Can Falcons survive "Super Bowl hangover" or will NFC South crown new champion?
The Talk of Fame Network’s eight-week preview of the upcoming NFL divisional races delves into whether the NFC South is the league’s most competitive division and which team will emerge in 2017 from a division which has had only one team repeat since the NFC South was formed in 2002.
As luck would have it, that team was the Carolina Panthers, and we visited with head coach Ron Rivera and Pro Bowl tight end Greg Olsen to talk not only about Carolina’s effort to bounce back from last year’s 6-10 disaster but what the defending NFC South champion Atlanta Falcons are now facing.
No one understands the difficulty of repeating after losing a Super Bowl better than Rivera, whose team went 15-1 in 2015 but crushed by the Denver Broncos in Super Bowl 50 and was unable to come back from that disappointment a year later.
“I think there is something to it,’’ Rivera said of a Super Bowl hangover. “Losing the Super Bowl is such a letdown.’’
The Falcons now must try to overcome that letdown while the Panthers need to adopt Rivera’s strongly held belief that “we can be whatever we want to be.’’ He believes they will if quarterback Cam Newton returns to his past form..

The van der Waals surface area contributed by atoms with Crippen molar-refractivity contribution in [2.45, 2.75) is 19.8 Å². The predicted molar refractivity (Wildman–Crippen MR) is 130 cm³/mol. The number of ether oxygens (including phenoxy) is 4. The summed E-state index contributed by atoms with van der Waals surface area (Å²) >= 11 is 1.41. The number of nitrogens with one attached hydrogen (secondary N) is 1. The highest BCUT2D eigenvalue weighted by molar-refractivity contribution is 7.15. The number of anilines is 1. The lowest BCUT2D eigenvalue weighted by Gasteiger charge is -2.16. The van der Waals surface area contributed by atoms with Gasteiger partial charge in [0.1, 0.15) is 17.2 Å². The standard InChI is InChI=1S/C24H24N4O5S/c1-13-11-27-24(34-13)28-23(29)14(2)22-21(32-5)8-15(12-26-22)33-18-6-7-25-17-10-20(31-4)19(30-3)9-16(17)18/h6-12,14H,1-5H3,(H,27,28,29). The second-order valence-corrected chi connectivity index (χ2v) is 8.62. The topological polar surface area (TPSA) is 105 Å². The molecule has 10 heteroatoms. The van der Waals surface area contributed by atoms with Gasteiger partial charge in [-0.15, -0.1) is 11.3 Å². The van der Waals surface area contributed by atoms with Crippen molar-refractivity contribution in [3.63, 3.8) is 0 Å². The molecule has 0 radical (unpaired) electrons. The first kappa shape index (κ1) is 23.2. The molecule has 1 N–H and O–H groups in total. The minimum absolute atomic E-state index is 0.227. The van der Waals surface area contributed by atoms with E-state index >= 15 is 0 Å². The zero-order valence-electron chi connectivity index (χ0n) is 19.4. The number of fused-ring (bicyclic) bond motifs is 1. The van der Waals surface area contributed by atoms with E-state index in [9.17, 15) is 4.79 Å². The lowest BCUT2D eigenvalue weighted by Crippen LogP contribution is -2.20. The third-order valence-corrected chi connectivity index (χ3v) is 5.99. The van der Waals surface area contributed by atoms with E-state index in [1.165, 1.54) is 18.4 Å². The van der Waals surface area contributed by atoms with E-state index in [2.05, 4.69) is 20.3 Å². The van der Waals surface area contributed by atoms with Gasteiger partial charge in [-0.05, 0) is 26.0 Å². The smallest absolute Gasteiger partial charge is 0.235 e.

“I love the 2015 version,’’ Rivera said of Newton, who he believes was adversely affected by injuries on offense and weak offensive line play.
Can the Panthers clean that up and challenge Atlanta, New Orleans and the fast-rising Tampa Bay Buccaneers in the hotly competitive NFC South? Olsen doesn’t see why not.
“All of us would love to think our Super Bowl run was more the norm,’’ Olsen said. “We really came out of the gate slow last year. This is a pretty quarterback-driven division. You’d be hard-pressed to find a better division at the quarterback position than the NFC South.’’
Hall-of-Famer Willie Roaf also drops by to talk about his career, why leaving New Orleans for Kansas City was instrumental to his ending up in Canton and how he reacted to a phone call from future Hall-of-Fame pass rusher Derrick Thomas the night before Roaf was to face him in 1994.
“He called me and said I wouldn’t make the Pro Bowl off him,’’ Roaf tells our TOFN listeners.
He shut out Thomas game.
Long-time Milwaukee Journal-Sentinel football writer Bob McGinn also appears on this week's show. McGinn last week retired after 26 years of covering the Green Bay Packers , and we get his thought on how the game has changed, how the profession has changed and which Packers' quarterback he considers the greatest ever.
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